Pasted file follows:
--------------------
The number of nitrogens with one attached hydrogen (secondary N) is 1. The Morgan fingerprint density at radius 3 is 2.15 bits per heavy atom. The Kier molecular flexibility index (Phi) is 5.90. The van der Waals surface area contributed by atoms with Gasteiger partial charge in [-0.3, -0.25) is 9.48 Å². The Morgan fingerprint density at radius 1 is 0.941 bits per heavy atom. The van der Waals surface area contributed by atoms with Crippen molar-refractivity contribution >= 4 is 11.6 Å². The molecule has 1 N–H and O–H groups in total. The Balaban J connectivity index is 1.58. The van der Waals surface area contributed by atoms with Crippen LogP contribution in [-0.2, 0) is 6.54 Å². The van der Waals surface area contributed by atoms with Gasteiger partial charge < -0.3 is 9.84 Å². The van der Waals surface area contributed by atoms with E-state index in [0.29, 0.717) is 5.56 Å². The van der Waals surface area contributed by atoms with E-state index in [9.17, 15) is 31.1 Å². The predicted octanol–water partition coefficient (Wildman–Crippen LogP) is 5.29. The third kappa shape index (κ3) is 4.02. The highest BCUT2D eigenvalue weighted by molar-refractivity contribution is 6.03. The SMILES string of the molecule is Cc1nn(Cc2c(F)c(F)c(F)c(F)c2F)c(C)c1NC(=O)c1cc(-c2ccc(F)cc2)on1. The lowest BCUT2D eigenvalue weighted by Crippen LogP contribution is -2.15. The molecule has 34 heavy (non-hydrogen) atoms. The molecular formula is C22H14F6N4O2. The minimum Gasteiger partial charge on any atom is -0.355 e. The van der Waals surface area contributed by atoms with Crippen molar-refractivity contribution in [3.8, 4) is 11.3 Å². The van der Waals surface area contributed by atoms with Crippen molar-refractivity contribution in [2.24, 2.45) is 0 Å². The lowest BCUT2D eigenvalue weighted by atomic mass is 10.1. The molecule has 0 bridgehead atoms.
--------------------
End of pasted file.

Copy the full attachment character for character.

The number of nitrogens with one attached hydrogen (secondary N) is 1. The Morgan fingerprint density at radius 3 is 2.15 bits per heavy atom. The Kier molecular flexibility index (Phi) is 5.90. The van der Waals surface area contributed by atoms with Gasteiger partial charge in [-0.3, -0.25) is 9.48 Å². The Morgan fingerprint density at radius 1 is 0.941 bits per heavy atom. The van der Waals surface area contributed by atoms with Crippen molar-refractivity contribution >= 4 is 11.6 Å². The molecule has 1 N–H and O–H groups in total. The Balaban J connectivity index is 1.58. The van der Waals surface area contributed by atoms with Crippen LogP contribution in [-0.2, 0) is 6.54 Å². The van der Waals surface area contributed by atoms with Gasteiger partial charge < -0.3 is 9.84 Å². The van der Waals surface area contributed by atoms with E-state index in [0.29, 0.717) is 5.56 Å². The van der Waals surface area contributed by atoms with E-state index in [9.17, 15) is 31.1 Å². The predicted octanol–water partition coefficient (Wildman–Crippen LogP) is 5.29. The third kappa shape index (κ3) is 4.02. The highest BCUT2D eigenvalue weighted by molar-refractivity contribution is 6.03. The SMILES string of the molecule is Cc1nn(Cc2c(F)c(F)c(F)c(F)c2F)c(C)c1NC(=O)c1cc(-c2ccc(F)cc2)on1. The lowest BCUT2D eigenvalue weighted by Crippen LogP contribution is -2.15. The molecule has 34 heavy (non-hydrogen) atoms. The molecular formula is C22H14F6N4O2. The minimum Gasteiger partial charge on any atom is -0.355 e. The van der Waals surface area contributed by atoms with Crippen molar-refractivity contribution in [3.8, 4) is 11.3 Å². The van der Waals surface area contributed by atoms with Crippen molar-refractivity contribution in [2.24, 2.45) is 0 Å². The lowest BCUT2D eigenvalue weighted by atomic mass is 10.1. The molecule has 0 bridgehead atoms.